Demand for energy in Southeast Asia is set to rise a staggering 80 per cent by 2040, driven by a population boom, economic expansion and increasing urbanisation, predicts the International Energy Agency (IEA) in a report released earlier this month (Oct).
At the same time, governments of the ten-country Asean (Association of Southeast Asian Nations) bloc need to provide access to the 120 million people in the region still lacking round-the-clock electricity while capping carbon emissions that will worsen climate change.
The answer to this daunting challenge lies in generating more electricity from clean, renewable sources, said energy experts at an industry event on Monday.
Even as cheap coal remains the dominant source of energy in the region – it will account for 49 per cent of total energy generation by 2035, up from 31 per cent today – renewables such as hydropower, solar, wind, tidal and even nuclear energy can also be harnessed on a large scale affordably, they said.
Asean ministers hope to raise the share of renewables in the region to 23 per cent by 2025, said Datuk Loo Took Gee, secretary general of Malaysia’s Ministry of Energy, Green Technology and Water. This is up from 15 per cent today, mainly from hydropower and geothermal power.
Tang Kin Fei, president and CEO of Sembcorp Industries, a Singapore-based conglomerate that specialises in the power, water, marine and urban development sectors, said that to achieve this capacity, governments need to build high-quality power infrastructure and provide reliable sources of renewable energy in a sustainable way.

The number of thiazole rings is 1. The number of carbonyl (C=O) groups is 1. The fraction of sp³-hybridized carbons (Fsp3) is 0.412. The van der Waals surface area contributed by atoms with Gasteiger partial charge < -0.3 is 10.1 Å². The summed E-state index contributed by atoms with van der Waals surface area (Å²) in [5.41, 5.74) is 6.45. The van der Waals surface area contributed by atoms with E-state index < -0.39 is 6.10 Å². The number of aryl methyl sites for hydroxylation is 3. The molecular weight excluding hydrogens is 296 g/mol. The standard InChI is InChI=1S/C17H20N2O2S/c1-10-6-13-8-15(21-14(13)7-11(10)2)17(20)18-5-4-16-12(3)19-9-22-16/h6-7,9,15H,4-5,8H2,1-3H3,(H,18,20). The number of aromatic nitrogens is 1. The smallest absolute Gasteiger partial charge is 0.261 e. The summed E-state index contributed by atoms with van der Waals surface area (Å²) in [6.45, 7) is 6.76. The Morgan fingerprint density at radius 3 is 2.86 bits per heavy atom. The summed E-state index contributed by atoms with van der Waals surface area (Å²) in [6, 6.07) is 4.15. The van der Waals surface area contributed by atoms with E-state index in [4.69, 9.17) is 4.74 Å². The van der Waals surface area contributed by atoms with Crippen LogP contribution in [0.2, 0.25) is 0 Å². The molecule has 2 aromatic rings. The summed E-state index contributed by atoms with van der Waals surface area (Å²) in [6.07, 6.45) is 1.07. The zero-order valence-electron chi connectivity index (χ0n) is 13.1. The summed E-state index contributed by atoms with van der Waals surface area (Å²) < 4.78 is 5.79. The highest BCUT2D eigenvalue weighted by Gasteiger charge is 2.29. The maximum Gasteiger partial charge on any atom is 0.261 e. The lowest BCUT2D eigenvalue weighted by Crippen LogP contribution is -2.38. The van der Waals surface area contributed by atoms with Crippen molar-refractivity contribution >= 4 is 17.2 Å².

“You must not only produce power, you also need to make sure the power is produced in an environmentally friendly, sustainable manner,” Tang said.
Tang, Loo and other panelists were discussing the new dynamics of energy in Asia at Singapore International Energy Week (SIEW), held at Marina Bay Sands from Monday to Friday. Organised by Singapore government agency Energy Market Authority, the theme of the eighth SIEW is “Global Energy Transitions”.
Fighting climate change
Balancing energy for development with its impact on climate change is a real global challenge, said Kyle Peters, senior vice president of operations with The World Bank.
The multi-lateral lender has been helping developing countries shift from coal power to affordable alternatives, with the aim of achieving universal power access by 2030, under the “Sustainable Energy for All” joint initiative with the United Nations
At the same time, there is a need to double the amount of renewable energy in the global mix from its current share of 18 per cent to 36 per cent, and to work towards greater energy efficiency improvements, Peters said, adding that US$1 trillion of investment annually is required to deliver fully on that goal.
Some 80 developing countries have committed to financing these targets.
Among them is China, which is responsible for about 30 per cent of global emissions and is trying to reduce the use of coal to produce electricity. Wang Min, executive vice president of State Grid Corporation of China, the country’s largest utility, said coal use in China dipped last year - the first time since economic reforms began in 1978 that coal use has fallen.
Wang said this will continue to decline as China invests billions of dollars into renewable energy such as wind, solar and hydropower. Last year, the country invested a record US$83.3 billion in the sector, up 39 per cent from 2013, making it the world’s largest investor in renewables.